You gave up your right to complain when you gave up your green passport. Not your right to life, liberty or the pursuit of happiness but a far more fundamental one, the right to criticize your Country and it’s time to accept it. You gave up your right when you realized that the day your kids are old enough to know that they can say no to visiting that stinky smelly country and stopped coming. You gave up your right to comment on every single speech the politician with opposing views makes when you paid that mortgage on the second home. You gave up your right when you couldn’t make it to your dad’s funeral because they would kick you out of the 6 digit paying job that you just joined. You’ve gave it up a very long time ago and it’s about time you accept it.

Come visit us meet us after a couple of years or whenever you want, we will welcome you, love you and respect you, like you deserve. We will open our homes and hearts for you. Just be courteous enough not to be involved in the matters of our home. This is our land, this is where we live every day and this is what we will fix. Everyone has a choice, you made yours, let’s accept that and move on. Let’s tune into the news and talk shows that affect our daily lives and the lives of our children, let’s talk about things that we deal with on a daily basis; because if words were food, nobody would be going hungry in Pakistan.

Disclaimer: I think it is my weakness of writing that I couldn’t convey my point properly. I am not criticizing anyone for moving out for one secondly I have no right to ask how you spend your money and how you live. Nor are all overseas Pakistani’s like that. Heck our company is funded by a man who built his fortune in the states lives in the states and has 500+ people employed in Pakistan and to top that off is funding start ups in Pakistan. There are those people and they are great they are the essence and the building blocks of our society and they are our only connection with the western world, they represent us and they do a great job at it. This article has got to do absolutely nothing with them, this has to do with the rest of us. The rest of us who would run away not because we need to because we want to, it’s for us the one’s who would not invest a single rupee in the state (whether charity or otherwise) yet would spend their lives criticizing the country. It’s for us who would never be ease at being where they are and would never have the kahunas to actually move back. Accepting is the first step my friend.


Published by

Fahim Akhter

Fahim is a product manager with over 10 years of experience currently working as product head at MONT5. He focuses on user centric centric design, especially on brand, user experience and revenue product challenges. Prior to joining MONT5, Fahim's has worn multiple hats during his career from game production to product development but the emphasis has always been on creating unparalleled user experience and to help startups to make complex products more engaging. He has worked on diversified portfolio of startups including games, apps, education and e-commerce with product reach of 10M users across the globe. Fahim is a computer science graduate from FAST Islamabad. He volunteers for education and mentors students and startups, to help them grow and drive innovation.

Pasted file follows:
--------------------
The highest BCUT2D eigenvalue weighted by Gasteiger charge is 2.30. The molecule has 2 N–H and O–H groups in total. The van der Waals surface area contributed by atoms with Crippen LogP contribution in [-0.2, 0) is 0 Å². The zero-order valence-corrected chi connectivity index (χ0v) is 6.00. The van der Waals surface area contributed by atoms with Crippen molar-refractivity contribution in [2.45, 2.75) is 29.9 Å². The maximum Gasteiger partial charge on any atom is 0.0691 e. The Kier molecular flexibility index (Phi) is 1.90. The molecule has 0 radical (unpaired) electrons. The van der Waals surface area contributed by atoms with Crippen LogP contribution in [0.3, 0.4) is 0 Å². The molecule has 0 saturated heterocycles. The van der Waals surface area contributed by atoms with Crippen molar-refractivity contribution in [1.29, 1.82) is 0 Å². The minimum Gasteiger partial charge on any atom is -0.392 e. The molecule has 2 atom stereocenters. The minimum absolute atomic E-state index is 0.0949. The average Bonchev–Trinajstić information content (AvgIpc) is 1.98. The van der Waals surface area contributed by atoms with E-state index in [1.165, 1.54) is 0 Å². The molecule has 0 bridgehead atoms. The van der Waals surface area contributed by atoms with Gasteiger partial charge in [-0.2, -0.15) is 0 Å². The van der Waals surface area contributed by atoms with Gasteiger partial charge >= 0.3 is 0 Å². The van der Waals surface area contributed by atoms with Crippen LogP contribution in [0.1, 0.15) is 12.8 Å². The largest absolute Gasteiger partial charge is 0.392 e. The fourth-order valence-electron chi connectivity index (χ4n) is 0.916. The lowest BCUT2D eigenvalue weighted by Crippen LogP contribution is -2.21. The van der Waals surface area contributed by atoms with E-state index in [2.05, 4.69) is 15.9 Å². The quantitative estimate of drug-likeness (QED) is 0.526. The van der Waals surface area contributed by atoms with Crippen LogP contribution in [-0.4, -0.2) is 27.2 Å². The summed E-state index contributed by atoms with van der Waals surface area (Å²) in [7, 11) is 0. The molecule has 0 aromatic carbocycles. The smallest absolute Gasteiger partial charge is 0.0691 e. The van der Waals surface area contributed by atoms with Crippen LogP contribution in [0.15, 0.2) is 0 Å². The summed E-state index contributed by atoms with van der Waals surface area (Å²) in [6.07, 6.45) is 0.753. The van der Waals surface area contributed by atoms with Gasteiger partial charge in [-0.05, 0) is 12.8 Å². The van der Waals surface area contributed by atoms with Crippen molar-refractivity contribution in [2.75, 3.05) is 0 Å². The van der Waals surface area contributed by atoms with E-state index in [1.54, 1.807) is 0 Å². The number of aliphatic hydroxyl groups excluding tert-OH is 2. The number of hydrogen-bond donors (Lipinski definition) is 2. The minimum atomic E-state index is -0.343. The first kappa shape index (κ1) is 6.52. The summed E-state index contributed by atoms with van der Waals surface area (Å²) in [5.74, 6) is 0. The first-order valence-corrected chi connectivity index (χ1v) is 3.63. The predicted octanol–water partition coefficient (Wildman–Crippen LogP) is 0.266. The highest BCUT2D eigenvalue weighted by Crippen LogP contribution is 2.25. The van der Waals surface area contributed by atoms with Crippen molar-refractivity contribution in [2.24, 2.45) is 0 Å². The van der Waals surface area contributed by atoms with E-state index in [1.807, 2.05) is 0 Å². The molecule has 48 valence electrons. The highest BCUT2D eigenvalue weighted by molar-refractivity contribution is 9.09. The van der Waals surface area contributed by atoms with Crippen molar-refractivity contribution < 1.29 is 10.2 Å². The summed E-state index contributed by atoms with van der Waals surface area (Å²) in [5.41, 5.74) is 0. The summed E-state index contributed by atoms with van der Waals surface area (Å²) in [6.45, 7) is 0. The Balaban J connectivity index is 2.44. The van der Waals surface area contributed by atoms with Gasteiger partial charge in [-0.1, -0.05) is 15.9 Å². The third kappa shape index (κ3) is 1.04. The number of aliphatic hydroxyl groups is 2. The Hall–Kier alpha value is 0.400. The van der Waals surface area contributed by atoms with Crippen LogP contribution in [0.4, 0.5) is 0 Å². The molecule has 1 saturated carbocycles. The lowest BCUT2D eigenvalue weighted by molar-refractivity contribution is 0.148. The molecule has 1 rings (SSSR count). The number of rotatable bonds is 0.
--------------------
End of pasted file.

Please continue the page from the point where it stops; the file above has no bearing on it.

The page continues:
109 thoughts on “Overseas Pakistani Syndrome”

  1. Let me tell you a small story.. there was a guy living in a small town in interior Sindh. belonging to middle class family (comparatively to the rest of people in small town). Schooled and lived within the same city because apparently visiting cities like city of lights was pretty costly so it used to happen not very often. Bullied at his school most part because apparently his gay-ness was not that subtle and from bullying I am not talking about verbal bullying.. no no my friend. Twice he had to grab penises of his class mates to give a good rub because no one likes to take a swollen eye to home where he is considered to be one of the brave and macho boys because he was not interested into cricket. Guy turned out to be good (if not impeccable) with English language because most of his life his only escape was books.. Any book he can put his hands on or can afford.
    Anyways, long story short he finally got admission into one of technical universities in city of lights. He was happy that finally he will move to the big city where people will not know the shameful incidences. past will be just past. His family moved to the big city as well since finally there was opportunity for everyone to get out of that small town. He finished his studies and got a job in a small company which was serving international clients where he earned only 20% of what his salary should have been if he was working in those countries. The guy since was into books whatever he can get, he came to know a new side of world, which was more rational with no cute stories of a man and a woman falling from heaven to populate the planet earth. Long story short he transitioned from being religious-to-spiritual-to-agnostic-to-atheist, if we can trivialize it we can say him being gay played role since his birth religion was very clear on burning down the whole towns upon such un-natural acts.
    He never deterred in providing what his family needed financially because his under grad degree was enough to get him a job. With that he kept on saving money for his masters and got admission in one fancy business school. There smoked for the first time in his life.. drank for the first time with his new friends. and partied in a new world which was not at all like the one where he went back every night. That did not impact in any way his family and his complete moral and financial support to family.
    The perfect two lives he was living came to grounds when 2 of his best friends told his parent about him being gay (keeping the extreme goodness and religious brother-hood in their hearts). he was beaten, and was kept locked up in home for almost a week. and later was given permission to go to office and come back home under strict vigilance. this kept on happening for almost 6 months when finally he got a job offer from city of heritage and culture. This was the first time he stood up for his right of living his life. he told his family that their prayers and religious meds didn’t work very well and he was still a guy liking, atheist bad guy who is corrupted.